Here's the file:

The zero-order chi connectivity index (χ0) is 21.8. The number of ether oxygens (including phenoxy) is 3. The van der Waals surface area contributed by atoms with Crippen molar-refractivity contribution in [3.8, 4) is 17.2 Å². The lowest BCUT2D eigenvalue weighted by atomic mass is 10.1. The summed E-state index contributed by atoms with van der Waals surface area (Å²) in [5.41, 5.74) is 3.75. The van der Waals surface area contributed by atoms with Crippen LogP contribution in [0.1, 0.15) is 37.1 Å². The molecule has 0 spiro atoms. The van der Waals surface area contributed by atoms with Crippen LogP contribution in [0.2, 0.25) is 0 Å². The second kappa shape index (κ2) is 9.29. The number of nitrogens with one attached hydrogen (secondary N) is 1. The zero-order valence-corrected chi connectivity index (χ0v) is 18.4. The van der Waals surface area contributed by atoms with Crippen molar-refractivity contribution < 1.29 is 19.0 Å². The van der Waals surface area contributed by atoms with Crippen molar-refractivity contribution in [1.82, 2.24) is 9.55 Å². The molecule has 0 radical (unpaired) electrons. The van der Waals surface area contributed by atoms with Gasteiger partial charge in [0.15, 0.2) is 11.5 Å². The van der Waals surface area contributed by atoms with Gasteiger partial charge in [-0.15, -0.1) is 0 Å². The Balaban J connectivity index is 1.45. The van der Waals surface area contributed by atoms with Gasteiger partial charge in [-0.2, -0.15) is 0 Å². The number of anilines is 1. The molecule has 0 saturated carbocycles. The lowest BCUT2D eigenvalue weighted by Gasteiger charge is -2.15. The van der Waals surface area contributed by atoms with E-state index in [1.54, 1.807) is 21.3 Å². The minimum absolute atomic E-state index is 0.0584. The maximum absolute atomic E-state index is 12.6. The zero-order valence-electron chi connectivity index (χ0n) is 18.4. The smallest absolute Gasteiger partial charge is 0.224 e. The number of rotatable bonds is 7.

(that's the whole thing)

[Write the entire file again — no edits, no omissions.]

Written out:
The zero-order chi connectivity index (χ0) is 21.8. The number of ether oxygens (including phenoxy) is 3. The van der Waals surface area contributed by atoms with Crippen molar-refractivity contribution in [3.8, 4) is 17.2 Å². The lowest BCUT2D eigenvalue weighted by atomic mass is 10.1. The summed E-state index contributed by atoms with van der Waals surface area (Å²) in [5.41, 5.74) is 3.75. The van der Waals surface area contributed by atoms with Crippen LogP contribution in [0.1, 0.15) is 37.1 Å². The molecule has 0 spiro atoms. The van der Waals surface area contributed by atoms with Crippen LogP contribution in [0.2, 0.25) is 0 Å². The second kappa shape index (κ2) is 9.29. The number of nitrogens with one attached hydrogen (secondary N) is 1. The zero-order valence-corrected chi connectivity index (χ0v) is 18.4. The van der Waals surface area contributed by atoms with Crippen molar-refractivity contribution < 1.29 is 19.0 Å². The van der Waals surface area contributed by atoms with Crippen molar-refractivity contribution in [1.82, 2.24) is 9.55 Å². The molecule has 0 radical (unpaired) electrons. The van der Waals surface area contributed by atoms with Gasteiger partial charge in [0.15, 0.2) is 11.5 Å². The van der Waals surface area contributed by atoms with Gasteiger partial charge in [-0.15, -0.1) is 0 Å². The Balaban J connectivity index is 1.45. The van der Waals surface area contributed by atoms with Gasteiger partial charge in [-0.2, -0.15) is 0 Å². The number of anilines is 1. The molecule has 0 saturated carbocycles. The lowest BCUT2D eigenvalue weighted by Gasteiger charge is -2.15. The van der Waals surface area contributed by atoms with E-state index in [1.54, 1.807) is 21.3 Å². The minimum absolute atomic E-state index is 0.0584. The maximum absolute atomic E-state index is 12.6. The zero-order valence-electron chi connectivity index (χ0n) is 18.4. The smallest absolute Gasteiger partial charge is 0.224 e. The number of rotatable bonds is 7.